Editorial Page: 11B
By Tom McEnery
San Jose Mayor Tom McEnery gave his state of the city speech on Wednesday at the annual Unity Breakfast. Below are excerpts from the speech. MANY in our city have said we must protect what’s left of the old San Jose. Preserve the ring of hillsides around our city, not just for the moment, not just long enough for the next development proposal, but forever. And don’t stop there. Give San Jose parks, worthy of her heritage as one of the greenest places on Earth. Make the Guadalupe a river park and garden, not a generation from now, but today. And look at San Jose’s other waterways — like the Coyote and Los Gatos — and the great opportunities that they hold.
I will commit time and effort this year to make this dream for San Jose come true. Some dreams cost money. This is one of them. I challenge this generation to fashion a proposal that will pass onto the next generation the preserved hillsides, open space and parks. We must dream another big dream. San Jose must increase the supply of housing before we drive our children out of this valley. There must be no drawbridges of our own making. We must build homes without paving our hillsides, ruining the fabric of our neighborhoods, or piling it up in our poorest city districts.
We must agree to look at the downtown, our older, vacant industrial areas and our city’s major streets. I will ask the citizens serving on the downtown working review committee to find new sites for housing and I will work with the city council to find new and creative ways to add more housing in the rest of the city within our established boundary . . .
Every year at this breakfast I’ve talked about ways to improve public safety . . . my budget this year will include additional funds to pay for a significant number of police officers.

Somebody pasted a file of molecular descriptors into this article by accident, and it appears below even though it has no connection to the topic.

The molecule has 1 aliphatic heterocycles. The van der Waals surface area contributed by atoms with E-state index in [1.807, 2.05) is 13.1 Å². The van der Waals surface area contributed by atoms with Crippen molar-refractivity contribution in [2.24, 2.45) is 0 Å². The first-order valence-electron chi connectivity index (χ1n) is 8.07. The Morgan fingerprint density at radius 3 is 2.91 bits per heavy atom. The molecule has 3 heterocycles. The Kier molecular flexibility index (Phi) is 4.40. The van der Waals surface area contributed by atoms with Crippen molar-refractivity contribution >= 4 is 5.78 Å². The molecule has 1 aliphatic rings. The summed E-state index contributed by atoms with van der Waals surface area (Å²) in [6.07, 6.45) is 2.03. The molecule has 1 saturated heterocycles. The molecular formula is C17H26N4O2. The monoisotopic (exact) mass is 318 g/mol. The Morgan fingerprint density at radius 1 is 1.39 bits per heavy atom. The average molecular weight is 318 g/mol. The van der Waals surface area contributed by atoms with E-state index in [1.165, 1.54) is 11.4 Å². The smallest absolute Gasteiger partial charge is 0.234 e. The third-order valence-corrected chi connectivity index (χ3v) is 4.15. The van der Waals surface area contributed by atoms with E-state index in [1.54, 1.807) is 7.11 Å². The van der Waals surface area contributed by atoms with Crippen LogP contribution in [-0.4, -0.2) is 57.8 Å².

This year we will continue to face two huge challenges — easing traffic and growing more thoughtfully. For answers we need to look beyond San Jose’s borders.
Our citizens have already spent millions of their own dollars to improve our transportation network. Each time we pay sales tax, an extra half-cent goes toward building new lanes on Highways 101, 237 and 85. And our property taxes go toward funding additional highway improvements for 85 and 87. Still, that’s not enough.
We need the support of our state. As the governor searches for a new funding source, we will work with our state delegation to ensure that our valley receives the financial consideration and support it deserves from the state.
Besides spending money, each of our cities will have to cooperate. If one city builds industrial parks and office buildings, without roads or nearby homes, traffic will only get worse.
Cities need to be able to take small steps toward better cooperation. This year I will seek legislation to give cities the ability to enter into cooperative development agreements. With a little luck, small agreements can work into long-term solutions.